New Delhi: Restaurants and clubs in the national capital may soon be allowed to serve liquor till 3 am, with a Delhi government panel suggesting this among several other measures as part of “excise reforms”, official sources said on Wednesday.
It has also recommended that retail liquor licenses other than to government corporation be allotted through lottery system once in every two years, a move that will allow flexibility in rules for new private liquor shops in the city.
The panel, set up by Deputy Chief Minister Manish Sisodia in September, has suggested lowering legal drinking age to 21 from the 25 in the national capital.
Sisodia had constituted the committee under the chairmanship of the excise commissioner to recommend measures to increase excise revenue and ways to simplify liquor pricing as well as boost the hotel and restaurant industry.
Restuarants and clubs having an excise license can currently serve liquor to their guests till 1 am in the national capital. At present, there is 24×7 excise licence offered to hotels, but with hefty fee.
“In its report, the committee has recommended that restuarants and clubs should be allowed to serve till 3 am. It will also increase the government’s excise revenue. The Delhi government’s law department is examining the report,” an official source told PTI.
According to the recommendations, the number of dry days should be reduced to three in parity with the neighbouring states of Haryana, Uttar Pradesh and Punjab.
It stated that there should be three liquor vends in each of 272 municipal wards in the national capital totalling 816 vends, besides one country liquor vend in each of 70 assembly constituencies. At Indira Gandhi International Aiport, six liquor vends should be set up, the committee said in its recommendations.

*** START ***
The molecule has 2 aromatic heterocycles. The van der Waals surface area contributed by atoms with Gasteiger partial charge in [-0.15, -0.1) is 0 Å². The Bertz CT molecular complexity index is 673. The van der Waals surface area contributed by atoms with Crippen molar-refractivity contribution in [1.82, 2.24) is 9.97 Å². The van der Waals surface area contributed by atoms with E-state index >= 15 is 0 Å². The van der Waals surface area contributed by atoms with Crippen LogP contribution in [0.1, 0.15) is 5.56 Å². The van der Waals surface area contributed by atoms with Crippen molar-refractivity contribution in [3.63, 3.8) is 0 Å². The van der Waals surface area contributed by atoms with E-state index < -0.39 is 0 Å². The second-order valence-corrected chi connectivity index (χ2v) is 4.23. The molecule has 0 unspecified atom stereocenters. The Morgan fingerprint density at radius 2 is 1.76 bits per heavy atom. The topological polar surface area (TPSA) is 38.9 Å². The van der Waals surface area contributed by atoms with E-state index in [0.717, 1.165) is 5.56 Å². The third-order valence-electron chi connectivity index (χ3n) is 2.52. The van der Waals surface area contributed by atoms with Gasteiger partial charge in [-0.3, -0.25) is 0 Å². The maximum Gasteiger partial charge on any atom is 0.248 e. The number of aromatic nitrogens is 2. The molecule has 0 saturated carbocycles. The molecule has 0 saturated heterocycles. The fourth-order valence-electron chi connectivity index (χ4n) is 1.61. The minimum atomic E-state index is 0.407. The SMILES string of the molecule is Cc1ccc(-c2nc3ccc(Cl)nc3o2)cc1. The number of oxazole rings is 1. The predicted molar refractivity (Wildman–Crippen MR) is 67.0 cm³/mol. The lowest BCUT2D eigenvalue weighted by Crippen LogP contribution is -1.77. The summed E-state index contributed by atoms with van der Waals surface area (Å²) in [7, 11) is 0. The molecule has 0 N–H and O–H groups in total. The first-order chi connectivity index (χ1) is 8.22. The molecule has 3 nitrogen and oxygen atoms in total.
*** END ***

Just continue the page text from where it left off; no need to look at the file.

“Ensuring equitable access of liquor supply to all residents in NCT of Delhi so that there are no un-served and under-served areas by ward-wise allocation of vends,” it stated
On liquor pricing, the committee said, “L-1 licensees (a license that is granted for the wholesale supply of Indian liquor) may be at liberty to declare the maximum retail price (MRP) instead of ex-distillery price (EDP) with fixed excise duty, VAT as applicable, assured retail margin of 8 per cent of the MRP and the remaining amount left of MRP would be wholesale Price for the manufacturer.”
Sources said that it also recommended hat brand registration fee should also be rationalised, a move that will encourage start-ups in the national capital.
They said that at present, brand registration fee is almost the same for prominent companies and new company.
If brand registration fee is rationalised, it will encourage start-up and they will not have to pay hefty fee which is applicable for prominent liquor, wine and beer brands.